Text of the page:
14 For sin shall not [any longer] exert dominion over you, since now you are not under Law [as slaves], but under grace [as subjects of God’s favor and mercy].
To reiterate, Paul has made it very clear that grace not only frees us from the condemnation of the law, it also gives us power to break the strongholds of sin in our lives and to no longer be slaves to it. Lastly, as Paul gives instruction, it gives us power to bring the nature of our carnal desires and fleshly appetites into submission to the spirit man that we are. In short, grace also gives us the power to walk in obedience to the Father’s desires and expectations of us. Jesus models this behavior in the Garden of Gethsemane when He tells the Father “not My will but Yours be done.” We see this echoed throughout the life and ministry of Jesus as Jesus explains He only does what the Father shows Him to do.
Bill Johnson once said “Grace that does not lead to holiness is not grace at all”.
This is in perfect agreement with what Paul is teaching in Romans chapter 6.
There are of course many opposing viewpoints in many churches today. Some who argue against grace and are totally legalistic and others who dilute grace to a freedom to live however they choose embracing any sin or desire they choose, taking on no responsibility for the call to self-denial and the pursuit of obedience and practicing righteousness and holiness.
15 What then [are we to conclude]? Shall we sin because we live not under Law but under God’s favor and mercy? Certainly not!
16 Do you not know that if you continually surrender yourselves to anyone to do his will, you are the slaves of him whom you obey, whether that be to sin, which leads to death, or to obedience which leads to righteousness (right doing and right standing with God)?
17 But thank God, though you were once slaves of sin, you have become obedient with all your heart to the standard of teaching in which you were instructed and to which you were committed.
18 And having been set free from sin, you have become the servants of righteousness (of conformity to the divine will in thought, purpose, and action).
Paul expands upon the obligations we have and the choice we have and what fruit those choices bear. Paul makes it very clear that if we allow sin to reign and we become slaves of obedience to sin, we will drink from the cup that sin brings which is ultimately death. Not because we are not loved of God and not because the blood of Jesus does not redeem us but because the result of being a slave to sin is death. Whether it be physical sickness, depression, anxiety, loneliness, or any other thing that the love of God does not desire or give us, disobedience does have a cost. Conversely, when we continuously surrender ourselves to do God’s will as Paul writes in verse 16 and as we become obedient with all of our hearts as Paul outlines in verse 17 we begin to sow seed that brings forth new and abundant harvest in our lives. Paul also explains in verse 22 that regardless of how many crops of thorns and thistles we have sown and reaped in our sin, there is always a new field and crop we can plant and harvest when we embrace the grace of Jesus Christ not only for salvation but to be free from and masters over sin so that we may be empowered to walk in obedience, righteousness and holiness. Paul reminds us of the shame and the uselessness of our old nature and our lives once dedicated to the pursuit of fleeting pleasures of sin in verses 19-21. It is a strong reminder to help keep our focus on the prize and not be lulled into believing the lies that our past offers us some kind of fulfillment.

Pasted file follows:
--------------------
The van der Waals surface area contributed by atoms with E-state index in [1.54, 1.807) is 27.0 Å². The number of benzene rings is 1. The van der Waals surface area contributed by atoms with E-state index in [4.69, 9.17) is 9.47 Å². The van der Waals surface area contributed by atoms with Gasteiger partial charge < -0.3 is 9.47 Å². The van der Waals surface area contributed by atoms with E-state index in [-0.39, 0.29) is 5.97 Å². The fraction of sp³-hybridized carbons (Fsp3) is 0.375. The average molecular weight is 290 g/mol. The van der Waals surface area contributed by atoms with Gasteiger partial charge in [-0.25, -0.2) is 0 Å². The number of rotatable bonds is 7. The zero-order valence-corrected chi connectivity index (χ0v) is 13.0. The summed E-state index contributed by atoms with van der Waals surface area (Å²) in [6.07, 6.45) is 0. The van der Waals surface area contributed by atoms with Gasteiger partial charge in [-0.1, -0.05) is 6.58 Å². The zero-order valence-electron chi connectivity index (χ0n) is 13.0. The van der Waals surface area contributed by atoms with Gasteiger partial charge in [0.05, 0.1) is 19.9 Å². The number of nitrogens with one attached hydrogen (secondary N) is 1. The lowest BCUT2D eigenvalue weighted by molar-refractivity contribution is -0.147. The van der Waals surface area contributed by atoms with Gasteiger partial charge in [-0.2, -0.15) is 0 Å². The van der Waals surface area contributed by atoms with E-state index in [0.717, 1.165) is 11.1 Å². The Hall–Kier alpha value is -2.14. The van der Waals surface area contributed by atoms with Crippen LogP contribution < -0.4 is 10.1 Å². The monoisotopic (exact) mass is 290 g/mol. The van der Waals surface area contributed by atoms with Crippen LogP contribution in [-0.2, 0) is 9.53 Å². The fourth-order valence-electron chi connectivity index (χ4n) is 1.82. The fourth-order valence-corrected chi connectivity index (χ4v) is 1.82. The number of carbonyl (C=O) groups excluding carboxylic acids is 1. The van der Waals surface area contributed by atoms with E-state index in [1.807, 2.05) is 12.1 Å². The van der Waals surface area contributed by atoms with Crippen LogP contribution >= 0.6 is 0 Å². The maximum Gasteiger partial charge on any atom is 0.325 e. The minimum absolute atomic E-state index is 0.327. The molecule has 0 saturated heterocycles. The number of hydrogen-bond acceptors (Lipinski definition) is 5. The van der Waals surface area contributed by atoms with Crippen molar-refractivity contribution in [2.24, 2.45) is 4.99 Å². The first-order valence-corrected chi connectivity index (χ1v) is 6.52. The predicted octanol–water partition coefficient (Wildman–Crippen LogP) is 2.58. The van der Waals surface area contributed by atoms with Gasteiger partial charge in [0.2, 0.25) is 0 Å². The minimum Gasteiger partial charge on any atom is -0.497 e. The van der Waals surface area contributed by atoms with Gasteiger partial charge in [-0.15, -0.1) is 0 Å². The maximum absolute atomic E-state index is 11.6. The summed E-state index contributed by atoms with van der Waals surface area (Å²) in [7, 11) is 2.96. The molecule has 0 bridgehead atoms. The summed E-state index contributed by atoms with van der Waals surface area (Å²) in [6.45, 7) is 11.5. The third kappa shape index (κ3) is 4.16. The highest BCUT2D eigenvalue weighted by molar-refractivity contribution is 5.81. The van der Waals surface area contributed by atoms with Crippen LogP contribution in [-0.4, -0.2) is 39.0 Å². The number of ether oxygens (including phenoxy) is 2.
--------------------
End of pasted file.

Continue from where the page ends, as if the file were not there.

There is no going back, all that once was will only be as ashes in our mouths once we have tasted the goodness of God that is sweeter than wine or honey.
Once you have experienced abundant life free from sin, no one in their right mind refuses the well of Bethlehem to drink from an open sewer.
19 I am speaking in familiar human terms because of your natural limitations. For as you yielded your bodily members [and faculties] as servants to impurity and ever increasing lawlessness, so now yield your bodily members [and faculties] once for all as servants to righteousness (right being and doing) [which leads] to sanctification.
20 For when you were slaves of sin, you were free in regard to righteousness.
21 But then what benefit (return) did you get from the things of which you are now ashamed? [None] for the end of those things is death.
22 But now since you have been set free from sin and have become the slaves of God, you have your present reward in holiness and its end is eternal life.
23 For the wages which sin pays is death, but the [bountiful] free gift of God is eternal life through (in union with) Jesus Christ our Lord.
In summation, we have the grace and love of Jesus Christ that is freely ours. We are free from condemnation and the guilt of sin under the law. We are in fact free from the curse of the law and all the punishments that were written against us by the grace of Jesus Christ. That is the first step towards abundant life.
Real abundant living comes as we step forth in the power of grace and crush the power and influence of sin in our lives and we learn what it is to live a life of submission and to become sons and daughters of obedience to our Heavenly Father. True abundant living is found in the pursuit of His righteousness and holiness with a fervent zeal, forsaking and leaving behind all that offers a counterfeit joy or pleasure through pride, vanity, or otherwise that only leads to self-indulgence and the pursuit of lawlessness and impurity.
Our joy only increases as we learn to walk like Jesus, looking for every opportunity to please the Father and mirror all that He is as we behold Him and are transformed into His image.